What Is a Dummy CUSIP Number?
A dummy CUSIP number is a temporary, nine-character placeholder used internally by a company to identify a security until its official CUSIP number is assigned. Real CUSIP numbers are used to identify U.S. and Canadian securities when recording buy and sell orders.
- A dummy CUSIP number is a temporary, nine-character placeholder used internally by a company to identify a security until its official CUSIP number is assigned.
- Real CUSIPs are used to identify U.S. and Canadian securities when recording buy and sell orders.
- A dummy CUSIP is supplied by the CUSIP Global Services (CGS), which is managed on behalf of the American Bankers Association by S&P Global Market Intelligence.
Understanding Dummy CUSIP Numbers
A dummy CUSIP number is a temporary nine-character alphanumeric code that acts as a seat saver before the official CUSIP number is assigned. The dummy CUSIP—the acronym stands for Committee on Uniform Securities Identification Procedures—is developed for internal company use, though it may never actually be changed to an official identifier. Dummy CUSIPs may also be assigned to securities that are no longer in existence.
The first six characters of a CUSIP identify the issuer of the security, whether a company, government agency or municipality. The next two characters designate the type of issue, meaning whether it is an equity or debt security. The final character is used as a mathematical check to ensure the accuracy of the prior eight numbers.
A dummy CUSIP is supplied by CUSIP Global Services (CGS), managed on behalf of the American Bankers Association by S&P Global Market Intelligence. CUSIPS were introduced in 1964. Understandably, these numbers are different from the real CUSIP numbers. There are two formats that have been used to come up with dummy CUSIPs:
- The 4th, 5th, and 7th characters are always the number 9.
- Real issue number with the number 9 as the 7th character.
North American CUSIP and Foreign CINS
The CUSIP number is a unique ID number given to all equity and registered debt securities in the United States and Canada. The identifiers were developed to establish a distinct difference between securities that are traded on public markets. They also simplify the settlement and clearance of associated securities by providing a constant identifier to help differentiate the securities within a trade.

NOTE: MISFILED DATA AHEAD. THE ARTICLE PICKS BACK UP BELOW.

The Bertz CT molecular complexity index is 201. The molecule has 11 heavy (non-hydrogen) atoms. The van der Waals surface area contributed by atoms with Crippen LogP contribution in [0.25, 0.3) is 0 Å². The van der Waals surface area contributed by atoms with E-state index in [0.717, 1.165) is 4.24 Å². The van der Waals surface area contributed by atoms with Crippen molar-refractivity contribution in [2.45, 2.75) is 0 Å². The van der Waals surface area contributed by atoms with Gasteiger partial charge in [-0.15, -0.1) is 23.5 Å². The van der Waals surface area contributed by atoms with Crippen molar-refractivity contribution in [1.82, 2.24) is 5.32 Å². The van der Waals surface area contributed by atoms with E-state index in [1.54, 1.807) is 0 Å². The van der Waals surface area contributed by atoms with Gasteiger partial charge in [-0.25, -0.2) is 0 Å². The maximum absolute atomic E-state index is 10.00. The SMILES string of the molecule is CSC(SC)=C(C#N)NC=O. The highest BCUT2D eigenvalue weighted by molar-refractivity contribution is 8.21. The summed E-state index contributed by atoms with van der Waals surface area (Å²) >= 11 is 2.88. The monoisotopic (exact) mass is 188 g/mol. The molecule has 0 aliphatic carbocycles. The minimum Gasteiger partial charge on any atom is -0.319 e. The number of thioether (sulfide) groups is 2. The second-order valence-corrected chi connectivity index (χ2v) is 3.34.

Foreign securities have a number similar to CUSIPs called the CINS number. CINS is an acronym for the CUSIP International Numbering System, which was established in the 1980s to extend the CUSIP system to securities markets outside of North America. Like CUSIP numbers, CINS have nine characters. However, one unique feature of the CINS system is that the first character is always a letter, which signifies the home country of the issuer.
Finding a CUSIP Number
Finding a CUSIP number for a security can sometimes be a challenge. To view the entire database of CUSIP numbers generally requires paying a fee to Standard & Poor's or a similar service that has access to the database. However, there are now several resources that can be used to find and access CUSIP numbers.
For instance, individual companies frequently display their CUSIP numbers to investors on their websites. CUSIPs can also be obtained through the Municipal Securities Rule making Board (MSRB) via the Electronic Municipal market Access (EMMA) system. Furthermore, the information is often listed on documents relating to the security, such as confirmations of purchase or periodic financial statements. CUSIPs can also be accessed through various securities dealers.